Conclusion: If you want your vote to have the GREATEST statistical value for determining the outcome of the upcoming election, you should encourage others NOT to vote, or at least don't do any active "voter recruiting" or "voter witnessing." The more successful you are at recruiting voters, the less your one vote counts.

Oh, by the way, Jehovah's Witnesses can NOT vote in elections. Great. Our votes count more.

Eleventh State: Minnesota Gas Prices Below $2


Tenth State: Indiana Gas Prices Fall Below $2


Wal-Mart Helps To Save Employers on Drug Costs

Pharmacy benefit managers could soon find themselves contending with Wal-Mart to broker prescription drug prices. The Arkansas-based retailer is already looking to expand a two-month-old pilot with Caterpillar to negotiate drug prices for its 70,000 U.S. employees, retirees, and their spouses and children. "We are already in discussions with other companies to implement a direct-to-employer initiative," said a Wal-Mart spokeswoman.

It's an innovative application of the retailer's core competency of cutting costs in the supply chain while simultaneously expanding its low-cost prescription drug program. Wal-Mart's legendary penny-pinching made the retailer an attractive candidate when Caterpillar went looking to weed out inefficiencies in its health care plan, said Caterpillar's pharmacy manager.

Wal-Mart's pricing model saves Caterpillar enough money that it is able to waive the otherwise $5 co-pay for about 2,500 generics for employees who fill at Wal-Mart.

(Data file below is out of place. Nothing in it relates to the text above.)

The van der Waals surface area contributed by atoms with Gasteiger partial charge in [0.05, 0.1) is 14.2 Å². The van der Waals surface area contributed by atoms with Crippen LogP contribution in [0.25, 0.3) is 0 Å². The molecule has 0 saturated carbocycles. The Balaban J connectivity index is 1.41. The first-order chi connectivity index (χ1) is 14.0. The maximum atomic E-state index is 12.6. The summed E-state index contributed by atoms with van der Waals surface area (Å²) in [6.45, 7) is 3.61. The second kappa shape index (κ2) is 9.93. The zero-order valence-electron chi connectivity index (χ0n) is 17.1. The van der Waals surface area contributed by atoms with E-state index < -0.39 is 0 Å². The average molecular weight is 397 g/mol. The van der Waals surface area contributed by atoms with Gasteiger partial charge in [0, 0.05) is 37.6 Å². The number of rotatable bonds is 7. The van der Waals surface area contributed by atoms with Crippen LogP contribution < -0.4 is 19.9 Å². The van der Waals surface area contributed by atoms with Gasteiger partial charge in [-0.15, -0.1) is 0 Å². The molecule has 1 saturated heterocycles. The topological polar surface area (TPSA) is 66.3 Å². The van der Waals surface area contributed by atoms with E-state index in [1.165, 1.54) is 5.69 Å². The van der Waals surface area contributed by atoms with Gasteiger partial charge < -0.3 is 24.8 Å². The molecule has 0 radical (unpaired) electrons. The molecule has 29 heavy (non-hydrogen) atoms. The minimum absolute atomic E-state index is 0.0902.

Another example of Wal-Mart's strong leadership in competitive, market-based solutions to health care, like its $4 prescriptions and retail health care clinics.

Prescription Price War

LA Times -- One of the nation's largest drugstore chains ratcheted up a price war Thursday (yesterday), offering deep discounts on generic prescriptions amid national concern about the spiraling cost of healthcare.

Drugstore giant CVS Caremark Corp. announced it would sell 90-day supplies of more than 400 medications for $9.99 and offer discounts for cash-paying patients at its in-store medical clinics.

The price war was unleashed by Wal-Mart Stores Inc., the country's largest retailer, a few years ago. Since then, many grocery stores have followed suit. Now savvy shoppers can buy many prescriptions for less than laundry detergent, face cream or a pound of deli meat.

MP: Just wondering, would we have fierce competition and price wars for prescriptions under socialized medicine?

HT: Ben Cunningham

UK Retailer Tesco Now Grammatically Correct

The U.K.'s largest retailer Tesco has bowed to pressure from those lobbying for the use of good English and have altered checkout signs reading "ten items or less" in the interests of being grammatically correct. From now on, signs in new stores are to say "up to 10 items" after a long running argument with those who have objected to the use of the word "less" in that context.

See previous CD post on this topic

Thanks to MjMaddox